Quiz: Backing up

If you are scheduled to take the Ontario G1 test, you may want to start early with your preparations. Though there are many different ways and methods to prepare, our practice tests can assist you in making a passing score the first time.



Backing up requires…?
Extra caution
Extra speed
Extra revs
Extra confidence



Unless you are assisting another person in difficulty, you must not reverse on a divided road where the speed limit exceeds…?
80 km/h
90 km/h
100 km/h
70 km/h



When you are backing up, you should check…?
Over both shoulders
Over the shoulder on the side you are reversing
Over the shoulder on the opposite side to the way you are reversing
None of these



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Backing up

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Backing Up Is Hard To Do: 4 Tips For Backing Up A Car Safely

Backing up a car in a crowded parking lot can be kind of like trying to thread a needle in a dimly lit room. You have to be very precise and be keenly aware of where you’re going. There are certain things that are good to know beforehand as well.

Here are 4 tips for backing up a car safely:

Safety First

The first thing you want to do when you sit down in a car is put on your seat belt. It doesn’t matter if you’re going across the street or across the country. You are operating a complex machine that weighs thousands of pounds.

You Don’t Need the Gas Pedal Right Now

Backing Up A Car When you’re reversing you should not have to use the gas pedal in an automatic car. You should only have to use the brake pedal. You don’t need much speed while backing up a car.

If you’re in a manual or a stick shift you’ll have to get a good balance between the gas and the clutch, but if you’re reading this and you’re learning how to reverse in a manual you probably already know what you’re doing with the clutch. A manual car is in neutral by default and when you put it in reverse it’s going from neutral to reverse. In an automatic reverse is automatically supplying gas to the engine which is why you don’t need to apply extra gas.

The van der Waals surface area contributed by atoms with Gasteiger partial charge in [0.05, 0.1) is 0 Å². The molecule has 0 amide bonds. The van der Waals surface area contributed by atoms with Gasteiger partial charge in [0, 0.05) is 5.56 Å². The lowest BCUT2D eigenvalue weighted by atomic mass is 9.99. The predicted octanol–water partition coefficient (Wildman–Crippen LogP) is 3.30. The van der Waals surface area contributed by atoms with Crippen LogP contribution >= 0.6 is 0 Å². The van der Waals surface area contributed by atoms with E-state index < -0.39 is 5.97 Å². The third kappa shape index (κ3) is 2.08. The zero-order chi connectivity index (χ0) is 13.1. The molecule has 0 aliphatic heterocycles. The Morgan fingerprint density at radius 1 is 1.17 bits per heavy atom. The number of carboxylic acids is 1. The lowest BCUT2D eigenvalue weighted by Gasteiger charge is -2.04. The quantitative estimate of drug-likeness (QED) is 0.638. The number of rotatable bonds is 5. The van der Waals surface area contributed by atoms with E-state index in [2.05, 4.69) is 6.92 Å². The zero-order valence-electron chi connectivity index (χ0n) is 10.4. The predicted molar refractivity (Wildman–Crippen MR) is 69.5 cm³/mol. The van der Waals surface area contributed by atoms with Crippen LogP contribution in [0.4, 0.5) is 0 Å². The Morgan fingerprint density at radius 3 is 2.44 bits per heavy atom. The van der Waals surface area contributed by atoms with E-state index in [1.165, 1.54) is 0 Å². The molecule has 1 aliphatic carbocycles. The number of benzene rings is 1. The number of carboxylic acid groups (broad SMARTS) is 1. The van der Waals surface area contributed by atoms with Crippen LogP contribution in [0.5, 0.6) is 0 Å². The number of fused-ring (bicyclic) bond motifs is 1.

So we’re going to assume you’re in an automatic car. Hold your foot down on the brake, grab the gear selector, and put it in reverse. It’s not going to move yet.

Before you start check your rearview mirror and both your side mirrors. Take a few seconds to turn your head and look all around the car and look through every window including your rear windshield, the two back passenger windows, your driver’s window, and your passenger window on the right.

Look for any pedestrians, any cars, or any other thing that may be coming your way. Sometimes when there are many cars around you it can be hard to see. Use your best judgment to know when it’s a good time to go.

Ease your foot off the brake just a little until the car is slowly moving. Make sure to go very slowly while meticulously looking around your surroundings both left and right.

There are certain things that your mirror may not show. Check your mirrors as well as looking back right and back left at your surroundings.

Know Which Direction You’re Going Before You Pull Out

It can be hard to remember right from left while you’re looking all around in multiple directions. A good way to remember which way is right or left is to take a minute before you’re backing up a car and look straight ahead at the front of your car.

Remember that while you’re looking at the front of your car, if you turn the car left, the back of your car will go left, if you turn your car right the back of your car will go right. When you turn your head around the way that you perceive things is a little different which can make it a little complicated.

Make Note of How Close You Are to the Cars Beside You

Before you start reversing, look at each car to the right and to the left of you. They should both be about an equal distance from your car. Sometimes one car is parked really close, and in those situations, you will want to back out in the closest car’s direction. For example, if a car is parked closely on your right, you will want to back your car out to the right because the front of your car has more space to avoid hitting the car on your left.

If you’re pulling out to the left start slowly turning left when you’re about halfway out. If you’re pulling out to the right start slowly turning right when you’re about halfway out. The more that you turn the steering wheel the harder of a turn you will make. When backing up you don’t need to turn too hard or too fast.

Know that when you turn the steering wheel left the back of your car will go left, but the front of your car will go right, When you turn your steering wheel right, the back of your car will go right and the front of your car will go left.

The farther that you get away from the cars beside you the more you can turn the steering wheel so that your car is fully turned when you get out of your parking spot and you don’t hit other cars or objects that were behind you when you were parked.

Once the front of your car has completely passed the back of the other cars then you can slowly make a hard turn in the direction you’re going. Once you’ve turned enough so that you can turn the other direction and drive away without hitting the car next to you, Slowly turn the wheel the other way and drive away.


Backing up a car can be hard, but if you’re extra careful you can do it. Make sure to continue to always be looking around your surrounding, even when you’re almost done backing up and you’re about to drive away.

It’s okay to go as slow as you need, don’t feel pressured to go too fast to please other people that may be waiting for your spot.